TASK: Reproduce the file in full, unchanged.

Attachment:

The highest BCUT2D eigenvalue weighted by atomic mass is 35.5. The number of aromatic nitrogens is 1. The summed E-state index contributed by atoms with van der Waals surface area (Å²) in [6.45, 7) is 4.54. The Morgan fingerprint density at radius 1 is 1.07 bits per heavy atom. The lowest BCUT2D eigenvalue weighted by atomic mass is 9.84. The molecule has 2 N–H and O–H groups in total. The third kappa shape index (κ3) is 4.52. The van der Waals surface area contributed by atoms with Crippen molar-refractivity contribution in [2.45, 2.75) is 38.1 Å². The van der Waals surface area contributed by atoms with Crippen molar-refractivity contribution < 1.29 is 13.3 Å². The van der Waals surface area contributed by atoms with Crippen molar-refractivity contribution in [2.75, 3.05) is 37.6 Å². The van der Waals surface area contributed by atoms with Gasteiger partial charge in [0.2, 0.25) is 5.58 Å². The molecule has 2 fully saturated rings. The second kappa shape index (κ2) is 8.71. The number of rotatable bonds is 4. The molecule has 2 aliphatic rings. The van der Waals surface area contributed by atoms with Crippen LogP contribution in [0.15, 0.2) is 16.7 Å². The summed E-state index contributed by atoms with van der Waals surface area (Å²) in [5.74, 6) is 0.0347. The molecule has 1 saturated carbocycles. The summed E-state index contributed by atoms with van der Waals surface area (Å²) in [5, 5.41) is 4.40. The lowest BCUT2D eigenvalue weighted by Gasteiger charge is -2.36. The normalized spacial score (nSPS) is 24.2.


The highest BCUT2D eigenvalue weighted by atomic mass is 35.5. The number of aromatic nitrogens is 1. The summed E-state index contributed by atoms with van der Waals surface area (Å²) in [6.45, 7) is 4.54. The Morgan fingerprint density at radius 1 is 1.07 bits per heavy atom. The lowest BCUT2D eigenvalue weighted by atomic mass is 9.84. The molecule has 2 N–H and O–H groups in total. The third kappa shape index (κ3) is 4.52. The van der Waals surface area contributed by atoms with Crippen molar-refractivity contribution in [2.45, 2.75) is 38.1 Å². The van der Waals surface area contributed by atoms with Crippen molar-refractivity contribution < 1.29 is 13.3 Å². The van der Waals surface area contributed by atoms with Crippen molar-refractivity contribution in [2.75, 3.05) is 37.6 Å². The van der Waals surface area contributed by atoms with Gasteiger partial charge in [0.2, 0.25) is 5.58 Å². The molecule has 2 fully saturated rings. The second kappa shape index (κ2) is 8.71. The number of rotatable bonds is 4. The molecule has 2 aliphatic rings. The van der Waals surface area contributed by atoms with Crippen LogP contribution in [0.15, 0.2) is 16.7 Å². The summed E-state index contributed by atoms with van der Waals surface area (Å²) in [5.74, 6) is 0.0347. The molecule has 1 saturated carbocycles. The summed E-state index contributed by atoms with van der Waals surface area (Å²) in [5, 5.41) is 4.40. The lowest BCUT2D eigenvalue weighted by Gasteiger charge is -2.36. The normalized spacial score (nSPS) is 24.2.